A fourth factor is the position of the baby’s head within the pelvis. For normal vaginal delivery, the baby should be in position to exit the womb headfirst. Facing back toward the tailbone is the ideal situation. This is called ananterior position. When the baby is facing up toward the pubic bone (called aposterior position), the labor may be slower and the mother may feel more back pain. Babies can be delivered facing upward, but sometimes they need to be rotated to an anterior position. Pushing usually takes longer when the baby is in a posterior position.
The fifth factor is the force of the labor. Forcerefers to how strong the contractions are and how hard the mother pushes. Contractions help the cervix to dilate and if they have been strong enough to dilate the cervix completely, they should be strong enough to help you birth your baby. With good pushing and a good balance of the other factors, the infant will most likely deliver within an hour or two of pushing. It can happen sooner and it can take quite a bit longer. Don’t be discouraged-keep working!
What If the Baby Doesn’t Deliver Even Though I’m Pushing Hard?
Sometimes, the baby needs extra help in getting out. Even though you may be pushing with all the strength you can muster, your energy may have waned, and because of fatigue, your pushing may not be strong enough to deliver the baby. Alternatively, it may be a tight fit or the baby may need to be rotated to a better position in order to squeeze out. After two to three hours of good pushing, your nurse or doctor may opt to guide the baby out with an instrument while you continue to push.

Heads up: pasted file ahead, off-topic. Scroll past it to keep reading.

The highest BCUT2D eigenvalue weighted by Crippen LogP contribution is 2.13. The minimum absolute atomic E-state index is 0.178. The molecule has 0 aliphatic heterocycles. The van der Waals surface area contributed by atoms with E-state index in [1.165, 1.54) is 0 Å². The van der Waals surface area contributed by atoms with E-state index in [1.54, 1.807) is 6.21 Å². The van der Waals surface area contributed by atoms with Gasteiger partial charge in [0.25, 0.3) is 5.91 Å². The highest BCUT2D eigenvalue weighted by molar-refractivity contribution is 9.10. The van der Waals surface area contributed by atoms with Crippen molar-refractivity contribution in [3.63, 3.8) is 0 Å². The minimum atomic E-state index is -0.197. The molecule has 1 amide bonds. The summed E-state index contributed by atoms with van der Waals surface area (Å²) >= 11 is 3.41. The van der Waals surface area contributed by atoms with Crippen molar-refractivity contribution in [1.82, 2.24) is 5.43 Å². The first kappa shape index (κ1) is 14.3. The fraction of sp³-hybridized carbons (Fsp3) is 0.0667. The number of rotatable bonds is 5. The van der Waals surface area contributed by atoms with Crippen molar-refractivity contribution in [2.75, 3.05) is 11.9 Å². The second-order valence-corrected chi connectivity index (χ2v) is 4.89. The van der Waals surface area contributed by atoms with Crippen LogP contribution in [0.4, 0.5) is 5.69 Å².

The instruments that may be used in these situations are the forceps and the vacuum extractor. They should not be used unless the baby can be seen and reached easily. Your doctor will not “pull” the baby out. The baby will be guided while you continue to push.
Will I Need an Episiotomy?
An episiotomy is a cut at the base of the vagina to make the opening for the baby larger. In the past, doctors believed that every woman needed an episiotomy to deliver a baby. According to Sutter Health, the national episiotomy rate for first-time mothers is less than 13 percent. However, nearly 70 percent of women giving birth for the first time experience a natural tear. At present, episiotomies are performed only in certain cases, including:
when the baby is having distress and needs help getting out fast
when there is tearing of the tissues upward into sensitive areas such as the urethra and clitoris